Failed.

After a potassium crash, my doctor increased the eplerenone to 25mg twice a day. Guess what? My blood pressure went HIGHER.

So now we’re doing an experiment: no eplerenone, potassium 20 MEQ twice a day, see what happens.

This just doesn’t seem to get any easier. It’s tiresome. Really, really tiresome.

Drugged.

So it’s come to this: 25mg Eplerenone once a day, and for the time being, no potassium pills. I started on 12.5mg and could tell that that wasn’t enough – this time around, I’m getting a bilateral trapezius muscle spasm, cramps in my feet and legs, and some digestive symptoms when the potassium drops too low. “Too low” for me means below 4.0 – it does not mean “below the lab reference range” which for most labs I’ve encountered is 3.6-5.2. My sweet spot seems to be 4.5-4.8, and keeping it there is a bit of a challenge. When I sensed that it was dropping, my doctor had me up the Eplerenone dose to 25mg – still considered sub-therapeutic for most, but then based on size alone, “most” are not me.

I’ve been on 25mg for 6 days now. The low potassium symptoms have mostly gone away. The first 4 days I had a lot of stomach upset, the 4th day I felt like I was having an out-of-body experience all day – I was sooooooo spacey! Yesterday, the 5th day, I woke up feeling clear-headed and without any muscle cramps, but still had some stomach trouble. Today – so far I’m feeling pretty much like myself all around. Here’s hoping it lasts.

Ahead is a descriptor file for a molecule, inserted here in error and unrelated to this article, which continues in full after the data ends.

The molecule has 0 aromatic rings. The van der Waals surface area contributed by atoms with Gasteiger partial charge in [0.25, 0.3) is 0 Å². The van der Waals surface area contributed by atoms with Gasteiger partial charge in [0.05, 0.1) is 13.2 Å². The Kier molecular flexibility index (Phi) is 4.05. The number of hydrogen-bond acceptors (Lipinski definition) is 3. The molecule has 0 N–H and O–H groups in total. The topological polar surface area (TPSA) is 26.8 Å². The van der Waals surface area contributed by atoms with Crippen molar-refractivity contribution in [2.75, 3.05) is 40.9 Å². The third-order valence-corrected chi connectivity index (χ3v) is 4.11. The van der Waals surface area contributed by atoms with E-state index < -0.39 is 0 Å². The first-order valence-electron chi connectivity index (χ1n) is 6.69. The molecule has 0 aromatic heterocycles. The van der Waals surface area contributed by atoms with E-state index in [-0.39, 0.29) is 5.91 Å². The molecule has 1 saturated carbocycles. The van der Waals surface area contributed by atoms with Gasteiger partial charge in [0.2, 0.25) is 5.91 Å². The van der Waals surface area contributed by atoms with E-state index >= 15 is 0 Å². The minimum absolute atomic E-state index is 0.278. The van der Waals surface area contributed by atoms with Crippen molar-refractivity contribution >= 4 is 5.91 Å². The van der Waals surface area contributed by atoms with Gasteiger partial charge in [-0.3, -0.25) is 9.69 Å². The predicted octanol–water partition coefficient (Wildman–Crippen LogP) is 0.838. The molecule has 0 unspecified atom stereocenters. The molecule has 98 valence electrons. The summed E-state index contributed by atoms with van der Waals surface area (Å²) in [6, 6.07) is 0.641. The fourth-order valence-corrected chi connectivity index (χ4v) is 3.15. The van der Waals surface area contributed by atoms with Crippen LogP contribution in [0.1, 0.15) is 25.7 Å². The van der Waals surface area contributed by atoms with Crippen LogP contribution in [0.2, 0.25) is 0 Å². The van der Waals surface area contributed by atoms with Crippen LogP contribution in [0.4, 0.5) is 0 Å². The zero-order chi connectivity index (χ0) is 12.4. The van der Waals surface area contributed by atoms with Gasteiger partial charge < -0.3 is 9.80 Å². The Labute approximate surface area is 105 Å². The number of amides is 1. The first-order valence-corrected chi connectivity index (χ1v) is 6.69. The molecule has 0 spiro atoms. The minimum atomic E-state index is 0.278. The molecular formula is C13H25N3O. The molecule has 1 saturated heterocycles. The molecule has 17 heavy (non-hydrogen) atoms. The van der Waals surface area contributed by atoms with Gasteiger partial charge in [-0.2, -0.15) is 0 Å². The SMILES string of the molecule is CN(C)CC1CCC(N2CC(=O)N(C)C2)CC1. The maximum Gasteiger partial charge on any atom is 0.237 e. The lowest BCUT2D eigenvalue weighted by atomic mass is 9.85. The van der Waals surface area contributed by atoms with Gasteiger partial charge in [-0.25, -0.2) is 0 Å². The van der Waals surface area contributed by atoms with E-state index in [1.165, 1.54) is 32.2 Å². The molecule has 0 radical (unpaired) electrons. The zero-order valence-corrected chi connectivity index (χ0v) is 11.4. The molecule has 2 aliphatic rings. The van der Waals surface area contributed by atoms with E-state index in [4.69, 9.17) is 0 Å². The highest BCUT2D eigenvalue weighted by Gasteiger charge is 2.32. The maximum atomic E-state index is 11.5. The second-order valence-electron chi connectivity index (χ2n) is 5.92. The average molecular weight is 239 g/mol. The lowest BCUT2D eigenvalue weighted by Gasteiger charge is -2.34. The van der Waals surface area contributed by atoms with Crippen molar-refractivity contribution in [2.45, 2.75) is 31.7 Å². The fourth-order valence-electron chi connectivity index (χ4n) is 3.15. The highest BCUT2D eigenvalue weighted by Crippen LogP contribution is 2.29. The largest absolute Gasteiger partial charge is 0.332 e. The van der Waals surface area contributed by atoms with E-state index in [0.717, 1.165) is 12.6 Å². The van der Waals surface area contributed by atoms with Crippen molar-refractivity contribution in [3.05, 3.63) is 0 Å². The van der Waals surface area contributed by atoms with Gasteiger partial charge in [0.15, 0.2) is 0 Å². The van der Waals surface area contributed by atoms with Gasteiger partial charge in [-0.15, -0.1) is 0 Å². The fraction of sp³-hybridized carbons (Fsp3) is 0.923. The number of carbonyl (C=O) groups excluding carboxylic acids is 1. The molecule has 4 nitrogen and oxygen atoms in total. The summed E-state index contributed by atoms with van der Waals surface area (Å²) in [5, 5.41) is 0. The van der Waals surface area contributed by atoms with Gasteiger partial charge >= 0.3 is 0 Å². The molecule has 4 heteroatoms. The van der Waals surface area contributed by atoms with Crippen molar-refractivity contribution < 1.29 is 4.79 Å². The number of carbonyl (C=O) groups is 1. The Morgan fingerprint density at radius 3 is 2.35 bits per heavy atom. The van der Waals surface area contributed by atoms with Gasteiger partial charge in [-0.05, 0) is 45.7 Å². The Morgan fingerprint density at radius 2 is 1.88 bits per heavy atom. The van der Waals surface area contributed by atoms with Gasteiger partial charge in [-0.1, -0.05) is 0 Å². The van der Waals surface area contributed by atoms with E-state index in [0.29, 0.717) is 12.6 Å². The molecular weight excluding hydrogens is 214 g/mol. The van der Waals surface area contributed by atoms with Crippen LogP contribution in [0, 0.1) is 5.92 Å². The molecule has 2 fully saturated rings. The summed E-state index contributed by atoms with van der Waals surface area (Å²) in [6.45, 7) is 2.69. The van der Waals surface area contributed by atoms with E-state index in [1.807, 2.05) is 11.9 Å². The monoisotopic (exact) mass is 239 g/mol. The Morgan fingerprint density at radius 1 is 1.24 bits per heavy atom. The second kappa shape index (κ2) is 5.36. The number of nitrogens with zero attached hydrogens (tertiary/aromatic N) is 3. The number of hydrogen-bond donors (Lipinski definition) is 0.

As for hard numbers – we’re not sure at this point why I have this pattern, but my BP is staying in the mid-130s/high-80s range during the day, then daily, as predictable as clockwork, drops to 120s/70s-low-80s after the sun goes down. I’m not checking potassium again until the 20th, unless my symptoms signify a drop – I’m really trying to see if I can rely on “listening to my body” for this rather than weekly or twice-weekly blood draws. I think I’ve lived with this beast long enough that I can sense when it’s approaching, and surprisingly, my doctor is on board with this experiment.

And as for my doctor – for now I’m letting my primary care doctor manage this. As mentioned before, I have little confidence in the endocrinologist’s familiarity with this disease. Not to mention I hate going to his office (grouchy staff, crowded waiting room, expensive parking, a downer all around). And there’s the fact that I just can’t afford him. He bills my insurance company $650 for ten minutes of his time, of which I’m on the line for $150 each visit. I’m not a rich person and this isn’t a designer disease; I need to find a not-rich-person’s way to manage it.